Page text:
Technical Architecture

Component view

The diagram provided illustrates the various components comprising the Knowlg Building Block.

Deployment View

The diagram above depicts the components that are part of the Knowlg Building Block and illustrates how they are deployed within the system.

  • Neo4j functions as the primary data store for the content-service. Within this Neo4j database, the data of each asset is stored as a graph node, allowing for efficient and interconnected data representation.

  • The asset data is primarily stored in Neo4J. However, due to the large size of external or additional data associated with the asset, such as the body of the asset, collection hierarchy, and other extensive information, this data is stored separately in Cassandra. By utilizing Cassandra to store this large-size data, the system can efficiently manage and retrieve asset-related information without overwhelming the Neo4J database. This approach ensures a scalable and optimized storage solution for assets, allowing Neo4J to focus on managing the core relationships and structure of the asset data, while Cassandra handles the storage of extensive asset-related information.

  • To enhance the API's performance and reduce the need for frequent database queries during Read calls, we have implemented Redis as a temporary cache. Redis serves as an in-memory data store that holds frequently accessed data. When a Read call is made to the API, the data is first checked in the Redis cache. If the data is found in Redis, the API can retrieve it directly from memory, avoiding the need to hit the database. This caching strategy significantly improves response times and reduces the load on the database, resulting in a more efficient and responsive API. Additionally, by using Redis as a cache, we can ensure that frequently requested data is readily available, further optimizing the overall performance of the API.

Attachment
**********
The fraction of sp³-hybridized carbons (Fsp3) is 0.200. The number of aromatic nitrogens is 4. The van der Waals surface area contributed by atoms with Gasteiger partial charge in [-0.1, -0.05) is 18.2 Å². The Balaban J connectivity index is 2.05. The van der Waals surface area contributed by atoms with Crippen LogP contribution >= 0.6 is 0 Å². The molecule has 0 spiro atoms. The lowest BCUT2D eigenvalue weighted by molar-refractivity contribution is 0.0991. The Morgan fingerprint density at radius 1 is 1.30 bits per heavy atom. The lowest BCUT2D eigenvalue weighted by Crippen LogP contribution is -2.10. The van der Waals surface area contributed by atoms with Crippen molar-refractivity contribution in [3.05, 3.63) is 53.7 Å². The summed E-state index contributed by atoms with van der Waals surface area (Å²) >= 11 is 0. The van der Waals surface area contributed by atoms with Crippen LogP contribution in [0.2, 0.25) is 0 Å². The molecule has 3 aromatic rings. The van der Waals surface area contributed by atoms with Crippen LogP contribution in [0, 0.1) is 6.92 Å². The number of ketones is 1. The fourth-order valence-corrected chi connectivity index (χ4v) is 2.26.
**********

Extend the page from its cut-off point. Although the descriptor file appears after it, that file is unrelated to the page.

• By leveraging Flink (Async Jobs), we enable real-time and batch data processing with low latency, high throughput, and fault tolerance.

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